As MSU proceeds in paying a $27,000 penalty fee for emissions violations, the university will continue its coal-burning methods with a few new regulations.
The violations involved an improper blending of coal that resulted in excess sulfur dioxide emissions and burning wet coal that produced excess nitrogen oxide emissions.
MSU also will be required to correct two violations of its renewable operating permit, as required by the Department of Natural Resources and Environment, or DNRE. Proper steps were taken in caring for the emissions when the university reported the first sign of infractions to the Department of Environmental Quality, or DEQ, which originally handled the infraction.
Although the offense was an unfortunate break of guidelines made to protect the environment, the university can’t see this as a call to go 100 percent eco-friendly. It has been displayed that the university is making the corrections to the functions of its coal-burning facility to meet guidelines. The minor slipup in an otherwise well-functioning facility has caused MSU student groups to call for the university to go coal free. Although a greener method of producing power would be ideal, it is very hard to reach that goal. The university still is very dependent on coal, as are most all energy-dependent civilizations. Such an abrupt switch of energy dependence simply is unreasonable.
MSU’s obvious consciousness and consideration of the violation has shown its effort to provide the most efficient and environmentally friendly energy available. They have discontinued relations with the vendor that sold them “bad coal,” which was cause for the violations. The coal was purchased by MSU’s coal plant, but now that the relationship is severed, the coal plant hopefully is more environmentally safe.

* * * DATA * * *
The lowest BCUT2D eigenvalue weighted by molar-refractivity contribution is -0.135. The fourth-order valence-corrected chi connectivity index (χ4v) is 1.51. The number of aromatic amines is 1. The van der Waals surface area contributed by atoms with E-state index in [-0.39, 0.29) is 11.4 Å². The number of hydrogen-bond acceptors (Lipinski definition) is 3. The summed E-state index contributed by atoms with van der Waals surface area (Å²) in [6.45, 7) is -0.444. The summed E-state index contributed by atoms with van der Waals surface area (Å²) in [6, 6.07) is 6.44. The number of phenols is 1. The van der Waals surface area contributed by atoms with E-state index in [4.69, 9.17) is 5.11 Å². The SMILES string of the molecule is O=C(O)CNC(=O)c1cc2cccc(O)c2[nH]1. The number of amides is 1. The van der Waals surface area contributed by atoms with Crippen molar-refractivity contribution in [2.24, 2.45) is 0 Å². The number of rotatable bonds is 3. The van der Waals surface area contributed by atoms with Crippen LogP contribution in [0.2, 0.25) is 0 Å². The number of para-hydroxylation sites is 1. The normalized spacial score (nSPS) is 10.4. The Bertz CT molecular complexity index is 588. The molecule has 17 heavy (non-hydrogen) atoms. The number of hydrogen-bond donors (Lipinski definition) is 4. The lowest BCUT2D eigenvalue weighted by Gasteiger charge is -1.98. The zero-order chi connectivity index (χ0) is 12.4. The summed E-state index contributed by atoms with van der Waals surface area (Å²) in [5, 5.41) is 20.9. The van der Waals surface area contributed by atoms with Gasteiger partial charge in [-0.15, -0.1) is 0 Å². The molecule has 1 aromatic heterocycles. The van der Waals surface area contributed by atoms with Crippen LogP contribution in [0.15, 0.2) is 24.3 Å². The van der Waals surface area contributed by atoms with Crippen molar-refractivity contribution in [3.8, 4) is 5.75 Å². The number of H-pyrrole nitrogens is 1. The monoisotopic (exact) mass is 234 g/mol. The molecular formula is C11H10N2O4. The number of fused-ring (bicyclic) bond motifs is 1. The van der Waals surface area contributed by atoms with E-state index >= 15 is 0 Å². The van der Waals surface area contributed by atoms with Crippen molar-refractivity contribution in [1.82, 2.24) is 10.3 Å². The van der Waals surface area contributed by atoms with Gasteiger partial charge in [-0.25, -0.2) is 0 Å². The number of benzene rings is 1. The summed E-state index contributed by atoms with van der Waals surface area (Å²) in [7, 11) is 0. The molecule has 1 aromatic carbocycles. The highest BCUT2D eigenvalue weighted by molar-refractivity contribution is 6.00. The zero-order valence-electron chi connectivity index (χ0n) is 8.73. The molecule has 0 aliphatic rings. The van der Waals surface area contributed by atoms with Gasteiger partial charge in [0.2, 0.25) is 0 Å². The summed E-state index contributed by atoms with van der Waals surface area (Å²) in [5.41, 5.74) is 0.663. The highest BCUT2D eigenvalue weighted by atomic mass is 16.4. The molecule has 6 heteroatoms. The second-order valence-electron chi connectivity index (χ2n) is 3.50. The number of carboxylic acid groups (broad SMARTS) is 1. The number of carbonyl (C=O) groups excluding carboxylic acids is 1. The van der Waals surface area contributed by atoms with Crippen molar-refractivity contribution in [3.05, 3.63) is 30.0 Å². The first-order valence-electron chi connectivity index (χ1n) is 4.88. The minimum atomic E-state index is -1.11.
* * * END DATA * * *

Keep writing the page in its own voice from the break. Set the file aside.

After the penalties are paid and the corrections are made, the university can move forward with meeting emission guidelines. MSU seemingly has been very compliant with the protocol of dealing with such a violation, and it seems there will be no inconsistency with such compliance.
Because the university is not required to just pay the fine, but is required to change the function of the facility, the violation won’t be forgotten. If anything good comes from this violation, it should be that MSU becomes more environmentally cautious. As the Environmental Protection Agency, or EPA, raises the bar on its guidelines, requiring more energy efficient methods of producing energy, MSU can and should continue to meet the guidelines and stay on par with universities across the nation.
It is obvious the university has taken the situation very seriously. The corresponding penalties, which include a $1,000 late fee every day the penalty fee is not paid, show that this kind of violation is unacceptable for a coal plant. It would be ideal if MSU made efforts to move beyond coal energy in the future, but we as a university and culture are too reliant on it at this point in time to make a drastic change.
Once the plant has bounced back from the violations and made the appropriate corrections, MSU will be able to move on from the mistakes and continue meeting EPA guidelines.